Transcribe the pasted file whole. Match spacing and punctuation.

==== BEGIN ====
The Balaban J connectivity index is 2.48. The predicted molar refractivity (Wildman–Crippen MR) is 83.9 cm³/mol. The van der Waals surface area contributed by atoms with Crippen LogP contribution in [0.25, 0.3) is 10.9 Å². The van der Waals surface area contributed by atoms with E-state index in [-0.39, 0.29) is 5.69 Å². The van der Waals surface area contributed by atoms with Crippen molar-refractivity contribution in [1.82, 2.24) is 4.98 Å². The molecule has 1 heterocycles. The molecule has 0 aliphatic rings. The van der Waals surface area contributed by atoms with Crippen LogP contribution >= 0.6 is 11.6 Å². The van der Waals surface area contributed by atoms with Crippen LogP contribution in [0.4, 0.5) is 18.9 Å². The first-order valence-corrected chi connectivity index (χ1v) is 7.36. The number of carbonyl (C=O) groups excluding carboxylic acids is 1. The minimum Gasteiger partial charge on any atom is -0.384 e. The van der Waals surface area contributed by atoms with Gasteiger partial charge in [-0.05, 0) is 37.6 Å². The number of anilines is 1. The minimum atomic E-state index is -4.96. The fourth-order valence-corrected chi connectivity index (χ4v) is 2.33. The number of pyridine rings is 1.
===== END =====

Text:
The Balaban J connectivity index is 2.48. The predicted molar refractivity (Wildman–Crippen MR) is 83.9 cm³/mol. The van der Waals surface area contributed by atoms with Crippen LogP contribution in [0.25, 0.3) is 10.9 Å². The van der Waals surface area contributed by atoms with E-state index in [-0.39, 0.29) is 5.69 Å². The van der Waals surface area contributed by atoms with Crippen molar-refractivity contribution in [1.82, 2.24) is 4.98 Å². The molecule has 1 heterocycles. The molecule has 0 aliphatic rings. The van der Waals surface area contributed by atoms with Crippen LogP contribution >= 0.6 is 11.6 Å². The van der Waals surface area contributed by atoms with Crippen LogP contribution in [0.4, 0.5) is 18.9 Å². The first-order valence-corrected chi connectivity index (χ1v) is 7.36. The number of carbonyl (C=O) groups excluding carboxylic acids is 1. The minimum Gasteiger partial charge on any atom is -0.384 e. The van der Waals surface area contributed by atoms with Gasteiger partial charge in [-0.05, 0) is 37.6 Å². The number of anilines is 1. The minimum atomic E-state index is -4.96. The fourth-order valence-corrected chi connectivity index (χ4v) is 2.33. The number of pyridine rings is 1.